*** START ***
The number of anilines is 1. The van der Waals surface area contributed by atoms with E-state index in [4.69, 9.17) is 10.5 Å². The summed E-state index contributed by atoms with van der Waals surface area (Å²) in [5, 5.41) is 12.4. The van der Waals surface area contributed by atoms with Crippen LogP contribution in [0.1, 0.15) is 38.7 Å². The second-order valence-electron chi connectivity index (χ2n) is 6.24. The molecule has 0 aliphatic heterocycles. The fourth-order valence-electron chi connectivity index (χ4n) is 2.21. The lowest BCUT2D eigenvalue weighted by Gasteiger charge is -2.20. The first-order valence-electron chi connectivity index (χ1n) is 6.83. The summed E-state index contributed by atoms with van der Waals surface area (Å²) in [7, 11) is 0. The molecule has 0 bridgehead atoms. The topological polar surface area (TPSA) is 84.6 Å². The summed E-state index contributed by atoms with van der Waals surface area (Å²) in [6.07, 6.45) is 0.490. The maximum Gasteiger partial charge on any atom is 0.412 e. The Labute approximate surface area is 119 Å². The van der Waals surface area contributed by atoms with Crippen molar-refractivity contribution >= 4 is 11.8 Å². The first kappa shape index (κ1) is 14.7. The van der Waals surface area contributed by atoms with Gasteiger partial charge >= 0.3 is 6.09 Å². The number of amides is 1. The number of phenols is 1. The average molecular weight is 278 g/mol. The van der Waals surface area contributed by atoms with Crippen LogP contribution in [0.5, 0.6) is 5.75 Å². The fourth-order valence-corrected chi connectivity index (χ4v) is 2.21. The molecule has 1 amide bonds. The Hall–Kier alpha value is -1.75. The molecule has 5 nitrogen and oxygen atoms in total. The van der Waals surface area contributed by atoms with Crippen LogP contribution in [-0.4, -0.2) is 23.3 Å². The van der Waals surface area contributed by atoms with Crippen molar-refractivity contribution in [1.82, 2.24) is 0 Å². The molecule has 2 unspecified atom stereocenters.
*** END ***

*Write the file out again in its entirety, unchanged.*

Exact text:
The number of anilines is 1. The van der Waals surface area contributed by atoms with E-state index in [4.69, 9.17) is 10.5 Å². The summed E-state index contributed by atoms with van der Waals surface area (Å²) in [5, 5.41) is 12.4. The van der Waals surface area contributed by atoms with Crippen LogP contribution in [0.1, 0.15) is 38.7 Å². The second-order valence-electron chi connectivity index (χ2n) is 6.24. The molecule has 0 aliphatic heterocycles. The fourth-order valence-electron chi connectivity index (χ4n) is 2.21. The lowest BCUT2D eigenvalue weighted by Gasteiger charge is -2.20. The first-order valence-electron chi connectivity index (χ1n) is 6.83. The summed E-state index contributed by atoms with van der Waals surface area (Å²) in [7, 11) is 0. The molecule has 0 bridgehead atoms. The topological polar surface area (TPSA) is 84.6 Å². The summed E-state index contributed by atoms with van der Waals surface area (Å²) in [6.07, 6.45) is 0.490. The maximum Gasteiger partial charge on any atom is 0.412 e. The Labute approximate surface area is 119 Å². The van der Waals surface area contributed by atoms with Crippen molar-refractivity contribution >= 4 is 11.8 Å². The first kappa shape index (κ1) is 14.7. The van der Waals surface area contributed by atoms with Gasteiger partial charge >= 0.3 is 6.09 Å². The number of amides is 1. The number of phenols is 1. The average molecular weight is 278 g/mol. The van der Waals surface area contributed by atoms with Crippen LogP contribution in [0.5, 0.6) is 5.75 Å². The fourth-order valence-corrected chi connectivity index (χ4v) is 2.21. The molecule has 1 amide bonds. The Hall–Kier alpha value is -1.75. The molecule has 5 nitrogen and oxygen atoms in total. The van der Waals surface area contributed by atoms with Crippen LogP contribution in [-0.4, -0.2) is 23.3 Å². The van der Waals surface area contributed by atoms with Crippen molar-refractivity contribution in [1.82, 2.24) is 0 Å². The molecule has 2 unspecified atom stereocenters.